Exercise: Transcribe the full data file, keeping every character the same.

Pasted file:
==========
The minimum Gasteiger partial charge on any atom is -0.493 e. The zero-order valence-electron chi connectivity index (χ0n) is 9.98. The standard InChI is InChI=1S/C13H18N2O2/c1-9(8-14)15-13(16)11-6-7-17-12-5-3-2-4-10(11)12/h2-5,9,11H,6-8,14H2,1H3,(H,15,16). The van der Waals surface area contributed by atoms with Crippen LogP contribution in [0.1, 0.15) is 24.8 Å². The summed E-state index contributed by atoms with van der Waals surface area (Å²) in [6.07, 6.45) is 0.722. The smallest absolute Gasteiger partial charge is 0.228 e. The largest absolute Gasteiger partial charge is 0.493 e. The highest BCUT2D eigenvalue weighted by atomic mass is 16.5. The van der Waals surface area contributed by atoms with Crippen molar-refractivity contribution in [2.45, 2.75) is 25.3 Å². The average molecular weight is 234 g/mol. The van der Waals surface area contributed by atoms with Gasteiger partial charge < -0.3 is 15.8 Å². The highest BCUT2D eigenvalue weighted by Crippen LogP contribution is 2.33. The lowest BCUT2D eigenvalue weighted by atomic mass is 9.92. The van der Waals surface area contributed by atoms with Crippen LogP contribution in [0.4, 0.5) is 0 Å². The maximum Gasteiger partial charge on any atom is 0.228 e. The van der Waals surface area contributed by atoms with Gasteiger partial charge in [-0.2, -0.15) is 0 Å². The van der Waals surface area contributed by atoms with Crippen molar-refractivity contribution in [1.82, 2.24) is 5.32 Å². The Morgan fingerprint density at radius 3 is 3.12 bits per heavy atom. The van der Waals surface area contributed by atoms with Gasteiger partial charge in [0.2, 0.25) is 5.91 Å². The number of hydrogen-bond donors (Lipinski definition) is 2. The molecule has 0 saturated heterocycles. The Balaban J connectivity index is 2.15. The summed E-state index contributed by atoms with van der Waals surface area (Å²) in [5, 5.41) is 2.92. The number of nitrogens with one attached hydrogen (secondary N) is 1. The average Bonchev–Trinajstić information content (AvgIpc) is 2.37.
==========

The minimum Gasteiger partial charge on any atom is -0.493 e. The zero-order valence-electron chi connectivity index (χ0n) is 9.98. The standard InChI is InChI=1S/C13H18N2O2/c1-9(8-14)15-13(16)11-6-7-17-12-5-3-2-4-10(11)12/h2-5,9,11H,6-8,14H2,1H3,(H,15,16). The van der Waals surface area contributed by atoms with Crippen LogP contribution in [0.1, 0.15) is 24.8 Å². The summed E-state index contributed by atoms with van der Waals surface area (Å²) in [6.07, 6.45) is 0.722. The smallest absolute Gasteiger partial charge is 0.228 e. The largest absolute Gasteiger partial charge is 0.493 e. The highest BCUT2D eigenvalue weighted by atomic mass is 16.5. The van der Waals surface area contributed by atoms with Crippen molar-refractivity contribution in [2.45, 2.75) is 25.3 Å². The average molecular weight is 234 g/mol. The van der Waals surface area contributed by atoms with Gasteiger partial charge < -0.3 is 15.8 Å². The highest BCUT2D eigenvalue weighted by Crippen LogP contribution is 2.33. The lowest BCUT2D eigenvalue weighted by atomic mass is 9.92. The van der Waals surface area contributed by atoms with Crippen LogP contribution in [0.4, 0.5) is 0 Å². The maximum Gasteiger partial charge on any atom is 0.228 e. The van der Waals surface area contributed by atoms with Gasteiger partial charge in [-0.2, -0.15) is 0 Å². The van der Waals surface area contributed by atoms with Crippen molar-refractivity contribution in [1.82, 2.24) is 5.32 Å². The Morgan fingerprint density at radius 3 is 3.12 bits per heavy atom. The van der Waals surface area contributed by atoms with Gasteiger partial charge in [0.2, 0.25) is 5.91 Å². The number of hydrogen-bond donors (Lipinski definition) is 2. The molecule has 0 saturated heterocycles. The Balaban J connectivity index is 2.15. The summed E-state index contributed by atoms with van der Waals surface area (Å²) in [5, 5.41) is 2.92. The number of nitrogens with one attached hydrogen (secondary N) is 1. The average Bonchev–Trinajstić information content (AvgIpc) is 2.37.